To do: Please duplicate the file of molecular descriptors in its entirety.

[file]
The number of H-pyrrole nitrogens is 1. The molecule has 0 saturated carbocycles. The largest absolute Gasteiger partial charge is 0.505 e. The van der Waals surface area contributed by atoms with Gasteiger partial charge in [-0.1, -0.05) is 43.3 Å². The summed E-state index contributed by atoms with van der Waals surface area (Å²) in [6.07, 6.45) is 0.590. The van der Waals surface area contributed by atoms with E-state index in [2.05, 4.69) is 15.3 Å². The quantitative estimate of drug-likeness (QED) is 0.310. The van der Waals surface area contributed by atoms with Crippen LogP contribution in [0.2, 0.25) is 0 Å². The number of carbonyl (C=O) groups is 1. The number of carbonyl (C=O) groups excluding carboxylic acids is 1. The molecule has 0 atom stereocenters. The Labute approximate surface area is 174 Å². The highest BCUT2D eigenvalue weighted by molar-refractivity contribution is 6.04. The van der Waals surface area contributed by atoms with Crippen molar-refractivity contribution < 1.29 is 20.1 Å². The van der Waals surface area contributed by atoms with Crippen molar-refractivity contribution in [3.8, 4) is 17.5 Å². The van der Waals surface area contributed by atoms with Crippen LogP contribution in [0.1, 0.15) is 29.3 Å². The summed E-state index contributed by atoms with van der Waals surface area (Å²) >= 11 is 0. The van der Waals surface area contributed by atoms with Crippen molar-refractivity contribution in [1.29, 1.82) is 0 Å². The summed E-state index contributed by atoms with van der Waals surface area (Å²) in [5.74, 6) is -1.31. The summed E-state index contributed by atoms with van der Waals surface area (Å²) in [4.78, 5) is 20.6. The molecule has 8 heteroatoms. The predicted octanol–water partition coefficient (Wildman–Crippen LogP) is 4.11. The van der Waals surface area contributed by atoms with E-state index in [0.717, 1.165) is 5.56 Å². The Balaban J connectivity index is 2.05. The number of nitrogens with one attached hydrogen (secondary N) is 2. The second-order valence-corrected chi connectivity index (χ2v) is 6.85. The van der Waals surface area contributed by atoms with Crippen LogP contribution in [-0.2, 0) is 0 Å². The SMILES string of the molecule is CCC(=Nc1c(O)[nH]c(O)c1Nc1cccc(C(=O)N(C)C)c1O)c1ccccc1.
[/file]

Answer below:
The number of H-pyrrole nitrogens is 1. The molecule has 0 saturated carbocycles. The largest absolute Gasteiger partial charge is 0.505 e. The van der Waals surface area contributed by atoms with Gasteiger partial charge in [-0.1, -0.05) is 43.3 Å². The summed E-state index contributed by atoms with van der Waals surface area (Å²) in [6.07, 6.45) is 0.590. The van der Waals surface area contributed by atoms with E-state index in [2.05, 4.69) is 15.3 Å². The quantitative estimate of drug-likeness (QED) is 0.310. The van der Waals surface area contributed by atoms with Crippen LogP contribution in [0.2, 0.25) is 0 Å². The number of carbonyl (C=O) groups is 1. The number of carbonyl (C=O) groups excluding carboxylic acids is 1. The molecule has 0 atom stereocenters. The Labute approximate surface area is 174 Å². The highest BCUT2D eigenvalue weighted by molar-refractivity contribution is 6.04. The van der Waals surface area contributed by atoms with Crippen molar-refractivity contribution < 1.29 is 20.1 Å². The van der Waals surface area contributed by atoms with Crippen molar-refractivity contribution in [3.8, 4) is 17.5 Å². The van der Waals surface area contributed by atoms with Crippen LogP contribution in [0.1, 0.15) is 29.3 Å². The summed E-state index contributed by atoms with van der Waals surface area (Å²) >= 11 is 0. The van der Waals surface area contributed by atoms with Crippen molar-refractivity contribution in [1.29, 1.82) is 0 Å². The summed E-state index contributed by atoms with van der Waals surface area (Å²) in [5.74, 6) is -1.31. The summed E-state index contributed by atoms with van der Waals surface area (Å²) in [4.78, 5) is 20.6. The molecule has 8 heteroatoms. The predicted octanol–water partition coefficient (Wildman–Crippen LogP) is 4.11. The van der Waals surface area contributed by atoms with E-state index in [0.717, 1.165) is 5.56 Å². The Balaban J connectivity index is 2.05. The number of nitrogens with one attached hydrogen (secondary N) is 2. The second-order valence-corrected chi connectivity index (χ2v) is 6.85. The van der Waals surface area contributed by atoms with Crippen LogP contribution in [-0.2, 0) is 0 Å². The SMILES string of the molecule is CCC(=Nc1c(O)[nH]c(O)c1Nc1cccc(C(=O)N(C)C)c1O)c1ccccc1.